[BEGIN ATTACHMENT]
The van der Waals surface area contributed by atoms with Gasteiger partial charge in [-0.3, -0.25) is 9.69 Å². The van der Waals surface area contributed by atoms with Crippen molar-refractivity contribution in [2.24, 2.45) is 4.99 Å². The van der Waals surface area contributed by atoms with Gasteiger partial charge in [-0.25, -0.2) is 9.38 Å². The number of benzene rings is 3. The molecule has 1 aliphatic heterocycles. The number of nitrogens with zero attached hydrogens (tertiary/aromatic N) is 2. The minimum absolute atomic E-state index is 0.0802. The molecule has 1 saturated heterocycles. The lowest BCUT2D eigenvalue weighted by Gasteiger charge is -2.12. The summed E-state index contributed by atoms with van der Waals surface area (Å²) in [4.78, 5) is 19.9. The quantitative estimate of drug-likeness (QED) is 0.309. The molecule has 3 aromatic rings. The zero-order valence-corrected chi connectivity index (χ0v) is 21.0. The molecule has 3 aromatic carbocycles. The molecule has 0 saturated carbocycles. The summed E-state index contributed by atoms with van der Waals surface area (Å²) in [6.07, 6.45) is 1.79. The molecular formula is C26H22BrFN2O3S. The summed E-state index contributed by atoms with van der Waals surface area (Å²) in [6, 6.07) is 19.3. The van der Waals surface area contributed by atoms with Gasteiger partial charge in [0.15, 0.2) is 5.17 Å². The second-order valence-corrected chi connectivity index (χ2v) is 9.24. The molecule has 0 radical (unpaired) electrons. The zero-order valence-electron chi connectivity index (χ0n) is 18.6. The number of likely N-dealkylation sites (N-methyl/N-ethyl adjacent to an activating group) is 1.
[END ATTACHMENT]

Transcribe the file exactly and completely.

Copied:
The van der Waals surface area contributed by atoms with Gasteiger partial charge in [-0.3, -0.25) is 9.69 Å². The van der Waals surface area contributed by atoms with Crippen molar-refractivity contribution in [2.24, 2.45) is 4.99 Å². The van der Waals surface area contributed by atoms with Gasteiger partial charge in [-0.25, -0.2) is 9.38 Å². The number of benzene rings is 3. The molecule has 1 aliphatic heterocycles. The number of nitrogens with zero attached hydrogens (tertiary/aromatic N) is 2. The minimum absolute atomic E-state index is 0.0802. The molecule has 1 saturated heterocycles. The lowest BCUT2D eigenvalue weighted by Gasteiger charge is -2.12. The summed E-state index contributed by atoms with van der Waals surface area (Å²) in [4.78, 5) is 19.9. The quantitative estimate of drug-likeness (QED) is 0.309. The molecule has 3 aromatic rings. The zero-order valence-corrected chi connectivity index (χ0v) is 21.0. The molecule has 3 aromatic carbocycles. The molecule has 0 saturated carbocycles. The summed E-state index contributed by atoms with van der Waals surface area (Å²) in [6.07, 6.45) is 1.79. The molecular formula is C26H22BrFN2O3S. The summed E-state index contributed by atoms with van der Waals surface area (Å²) in [6, 6.07) is 19.3. The van der Waals surface area contributed by atoms with Gasteiger partial charge in [0.15, 0.2) is 5.17 Å². The second-order valence-corrected chi connectivity index (χ2v) is 9.24. The molecule has 0 radical (unpaired) electrons. The zero-order valence-electron chi connectivity index (χ0n) is 18.6. The number of likely N-dealkylation sites (N-methyl/N-ethyl adjacent to an activating group) is 1.